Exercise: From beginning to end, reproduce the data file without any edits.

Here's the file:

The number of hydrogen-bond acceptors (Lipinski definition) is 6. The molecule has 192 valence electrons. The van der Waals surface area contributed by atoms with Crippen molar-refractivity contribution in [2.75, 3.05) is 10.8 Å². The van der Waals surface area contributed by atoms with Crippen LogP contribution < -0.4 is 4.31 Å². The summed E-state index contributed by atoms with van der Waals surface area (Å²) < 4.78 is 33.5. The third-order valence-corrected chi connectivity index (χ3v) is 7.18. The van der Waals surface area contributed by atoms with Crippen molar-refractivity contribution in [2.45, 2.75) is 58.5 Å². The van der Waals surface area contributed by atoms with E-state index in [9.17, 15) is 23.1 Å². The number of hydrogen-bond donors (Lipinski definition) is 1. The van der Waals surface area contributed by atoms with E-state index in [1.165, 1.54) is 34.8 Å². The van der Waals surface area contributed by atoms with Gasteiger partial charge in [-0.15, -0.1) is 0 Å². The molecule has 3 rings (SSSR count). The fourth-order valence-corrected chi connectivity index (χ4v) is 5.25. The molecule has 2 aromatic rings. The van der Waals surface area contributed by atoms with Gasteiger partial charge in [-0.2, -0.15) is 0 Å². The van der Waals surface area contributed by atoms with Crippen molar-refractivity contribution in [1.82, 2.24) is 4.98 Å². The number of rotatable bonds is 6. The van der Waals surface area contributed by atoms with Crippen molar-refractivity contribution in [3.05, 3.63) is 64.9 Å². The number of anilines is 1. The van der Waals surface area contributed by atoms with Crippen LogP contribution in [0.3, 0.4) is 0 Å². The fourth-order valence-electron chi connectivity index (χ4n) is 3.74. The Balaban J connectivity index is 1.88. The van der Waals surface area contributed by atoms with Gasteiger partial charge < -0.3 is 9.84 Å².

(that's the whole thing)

The number of hydrogen-bond acceptors (Lipinski definition) is 6. The molecule has 192 valence electrons. The van der Waals surface area contributed by atoms with Crippen molar-refractivity contribution in [2.75, 3.05) is 10.8 Å². The van der Waals surface area contributed by atoms with Crippen LogP contribution < -0.4 is 4.31 Å². The summed E-state index contributed by atoms with van der Waals surface area (Å²) < 4.78 is 33.5. The third-order valence-corrected chi connectivity index (χ3v) is 7.18. The van der Waals surface area contributed by atoms with Crippen molar-refractivity contribution in [2.45, 2.75) is 58.5 Å². The van der Waals surface area contributed by atoms with E-state index in [9.17, 15) is 23.1 Å². The number of hydrogen-bond donors (Lipinski definition) is 1. The van der Waals surface area contributed by atoms with E-state index in [1.165, 1.54) is 34.8 Å². The van der Waals surface area contributed by atoms with Gasteiger partial charge in [-0.15, -0.1) is 0 Å². The molecule has 3 rings (SSSR count). The fourth-order valence-corrected chi connectivity index (χ4v) is 5.25. The molecule has 2 aromatic rings. The van der Waals surface area contributed by atoms with Gasteiger partial charge in [-0.2, -0.15) is 0 Å². The van der Waals surface area contributed by atoms with Crippen molar-refractivity contribution in [1.82, 2.24) is 4.98 Å². The number of rotatable bonds is 6. The van der Waals surface area contributed by atoms with Crippen molar-refractivity contribution in [3.05, 3.63) is 64.9 Å². The number of anilines is 1. The van der Waals surface area contributed by atoms with Crippen LogP contribution in [0.3, 0.4) is 0 Å². The fourth-order valence-electron chi connectivity index (χ4n) is 3.74. The Balaban J connectivity index is 1.88. The van der Waals surface area contributed by atoms with Gasteiger partial charge < -0.3 is 9.84 Å².